Raymond Hinnebusch and Tina Zintl, eds. Syria: from Reform to Revolt, Volume 1. Syracuse, NY: Syracuse University Press, 2015. Pp. 334.

 

Reviewed by Glenn E. Robinson

 

Periodically, and through no fault of their own, quite good works of scholarship suffer from impeccably bad timing. Theda Skocpols work on social revolutions comes to mind, published the very month that the shahs regime was overthrown and the Islamic Republic born, even though that social revolution bore no resemblance to the conceptual framework laid out by Skocpol. The edited volume under review which contains a number of excellent essays is similarly plagued by bad timing. A collection of essays meant to examine in detail the first decade of rule by Bashar al-Asad in Syria, 2000-2010, the book was in the process of being finalized when the Syrian civil war began in March 2011. As a result, most of the essays contain a few added-on paragraphs that try to relate the topic under examination to the outbreak of civil war.

 

In some respects, the Syrian civil war has made the volume irrelevant in that the politics of Bashars Syria before the war, so richly described in the book, will likely not be replicated when the civil war ends and assuming there will still be a Syria at the end of this dark tunnel. On the other hand, this volume gives us our richest and most detailed understanding yet of how politics worked in Syria on the eve of civil war, so it is indispensable in understanding how and why the Syrian tragedy came to be.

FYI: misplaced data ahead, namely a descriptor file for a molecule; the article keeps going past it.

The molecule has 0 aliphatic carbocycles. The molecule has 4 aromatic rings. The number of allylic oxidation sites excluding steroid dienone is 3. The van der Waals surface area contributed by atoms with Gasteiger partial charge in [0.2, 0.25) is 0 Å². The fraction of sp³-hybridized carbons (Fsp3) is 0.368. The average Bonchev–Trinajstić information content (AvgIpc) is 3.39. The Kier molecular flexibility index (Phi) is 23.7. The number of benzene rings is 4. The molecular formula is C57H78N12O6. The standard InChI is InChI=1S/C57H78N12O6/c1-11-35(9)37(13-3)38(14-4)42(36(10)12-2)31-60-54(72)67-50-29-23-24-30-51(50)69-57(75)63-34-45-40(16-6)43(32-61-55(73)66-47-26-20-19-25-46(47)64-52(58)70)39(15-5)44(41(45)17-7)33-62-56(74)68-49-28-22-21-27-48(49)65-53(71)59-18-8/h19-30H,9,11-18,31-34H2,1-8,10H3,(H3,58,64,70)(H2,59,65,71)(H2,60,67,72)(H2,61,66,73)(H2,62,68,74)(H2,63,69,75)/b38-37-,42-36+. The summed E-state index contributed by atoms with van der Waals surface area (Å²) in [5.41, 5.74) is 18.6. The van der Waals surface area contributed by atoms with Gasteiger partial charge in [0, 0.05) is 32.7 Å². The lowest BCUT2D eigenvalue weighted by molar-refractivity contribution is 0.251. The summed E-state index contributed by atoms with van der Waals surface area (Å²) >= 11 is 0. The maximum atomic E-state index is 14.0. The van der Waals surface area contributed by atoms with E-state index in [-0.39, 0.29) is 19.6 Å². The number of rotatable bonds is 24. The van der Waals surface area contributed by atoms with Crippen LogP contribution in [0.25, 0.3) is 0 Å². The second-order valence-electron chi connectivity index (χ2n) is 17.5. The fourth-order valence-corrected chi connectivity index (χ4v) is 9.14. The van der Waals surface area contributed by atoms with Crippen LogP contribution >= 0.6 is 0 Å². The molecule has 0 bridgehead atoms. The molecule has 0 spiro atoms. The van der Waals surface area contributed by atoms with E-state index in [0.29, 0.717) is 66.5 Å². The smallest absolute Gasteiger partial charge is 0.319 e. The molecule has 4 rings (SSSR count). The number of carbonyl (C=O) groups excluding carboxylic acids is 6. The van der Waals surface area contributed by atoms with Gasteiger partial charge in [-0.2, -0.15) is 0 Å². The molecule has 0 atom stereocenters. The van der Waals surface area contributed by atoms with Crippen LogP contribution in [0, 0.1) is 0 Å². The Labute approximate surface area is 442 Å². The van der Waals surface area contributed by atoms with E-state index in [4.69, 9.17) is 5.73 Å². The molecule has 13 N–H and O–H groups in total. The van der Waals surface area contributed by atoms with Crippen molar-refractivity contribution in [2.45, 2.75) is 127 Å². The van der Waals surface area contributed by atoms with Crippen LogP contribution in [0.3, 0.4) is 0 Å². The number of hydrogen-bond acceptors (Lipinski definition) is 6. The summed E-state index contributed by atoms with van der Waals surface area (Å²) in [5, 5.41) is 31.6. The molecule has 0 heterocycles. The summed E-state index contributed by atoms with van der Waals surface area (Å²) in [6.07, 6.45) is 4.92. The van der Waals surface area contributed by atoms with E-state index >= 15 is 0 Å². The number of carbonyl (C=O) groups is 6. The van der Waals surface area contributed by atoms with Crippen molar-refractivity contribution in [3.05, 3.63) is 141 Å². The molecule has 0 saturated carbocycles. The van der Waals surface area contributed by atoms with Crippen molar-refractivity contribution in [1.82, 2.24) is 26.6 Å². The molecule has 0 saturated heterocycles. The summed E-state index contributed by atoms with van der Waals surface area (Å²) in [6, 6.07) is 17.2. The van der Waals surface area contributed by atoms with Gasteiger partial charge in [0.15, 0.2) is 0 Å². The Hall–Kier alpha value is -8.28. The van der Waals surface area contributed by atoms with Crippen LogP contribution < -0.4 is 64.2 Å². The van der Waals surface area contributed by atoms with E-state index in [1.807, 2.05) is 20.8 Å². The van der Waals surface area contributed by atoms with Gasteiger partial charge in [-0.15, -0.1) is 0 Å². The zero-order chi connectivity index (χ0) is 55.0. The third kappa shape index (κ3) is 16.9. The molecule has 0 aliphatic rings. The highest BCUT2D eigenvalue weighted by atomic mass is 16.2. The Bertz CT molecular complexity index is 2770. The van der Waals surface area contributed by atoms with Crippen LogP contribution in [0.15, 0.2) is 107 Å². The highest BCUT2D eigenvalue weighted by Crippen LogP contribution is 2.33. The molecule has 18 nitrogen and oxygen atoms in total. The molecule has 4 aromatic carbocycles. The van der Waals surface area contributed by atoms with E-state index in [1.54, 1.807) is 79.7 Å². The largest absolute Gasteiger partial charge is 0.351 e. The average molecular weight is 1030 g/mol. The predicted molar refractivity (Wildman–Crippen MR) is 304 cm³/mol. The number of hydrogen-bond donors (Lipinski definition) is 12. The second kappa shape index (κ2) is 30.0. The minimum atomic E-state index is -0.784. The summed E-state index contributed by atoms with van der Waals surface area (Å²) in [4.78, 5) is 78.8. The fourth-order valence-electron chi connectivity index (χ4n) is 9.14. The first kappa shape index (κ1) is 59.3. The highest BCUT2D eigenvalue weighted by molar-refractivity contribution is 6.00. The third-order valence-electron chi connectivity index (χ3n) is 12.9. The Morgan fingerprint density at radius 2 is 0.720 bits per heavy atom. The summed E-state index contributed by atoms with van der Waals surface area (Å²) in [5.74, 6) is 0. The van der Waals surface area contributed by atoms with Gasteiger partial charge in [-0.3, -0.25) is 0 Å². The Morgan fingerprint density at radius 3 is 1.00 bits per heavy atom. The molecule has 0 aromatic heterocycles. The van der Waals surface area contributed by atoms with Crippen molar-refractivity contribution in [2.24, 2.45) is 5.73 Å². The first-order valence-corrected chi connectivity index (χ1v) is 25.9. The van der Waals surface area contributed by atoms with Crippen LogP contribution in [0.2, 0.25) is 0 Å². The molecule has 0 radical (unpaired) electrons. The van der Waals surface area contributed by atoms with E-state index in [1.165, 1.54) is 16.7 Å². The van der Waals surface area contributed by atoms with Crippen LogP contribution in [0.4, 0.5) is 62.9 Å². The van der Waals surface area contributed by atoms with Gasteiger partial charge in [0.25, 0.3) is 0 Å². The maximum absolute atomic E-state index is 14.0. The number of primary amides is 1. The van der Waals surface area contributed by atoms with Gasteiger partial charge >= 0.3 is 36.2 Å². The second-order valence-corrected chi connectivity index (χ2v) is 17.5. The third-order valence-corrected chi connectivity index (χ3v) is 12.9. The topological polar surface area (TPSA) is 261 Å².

The book is divided into three sections, in addition to invaluable introductory and concluding chapters (where the editors accomplish the Herculean task of tying the multiple strands of the book into an overarching framework of understanding linked to the outbreak of civil war). In part one of the book, the authors address some of political, economic and ideological challenges that Bashar inherited when he came to power in 2000. Raymond Hinnebusch details how Bashar worked to retire much of the old guard in the Bath party and state apparatus and replace them with his own men. But in doing so, and in conjunction with the needs of the expanding neo-liberal reforms being undertaken, Bashar ended up concentrating power even further, and alienating political barons important under his fathers rule. Samer N. Abboud examines the vague term of social market economy used by the Bashar regime to describe its political-economy strategy. Abboud shows that in practice the Asad regime accelerated neo-liberal trends that had first begun in the 1980s, and which privileged business elites primarily in Damascus and Aleppo. By contrast, rural communities had state support withdrawn and subsidies lifted, leading to significant rural discontent and rural-to-urban migration. The slum villages on the outskirts of urban areas absorbed much of the rural migration, ended up housing nearly a third of Syrias population, and were centers of anti-regime activity in 2011. Aurora Sottimano examines regime discourses of nationalism and reform in its attempts to bolster its political legitimacy. Sottimano argues that the regimes dependence on a discourse of Arab nationalism ended up hurting the regime when it reflexively blamed domestic protests on foreign conspiracies.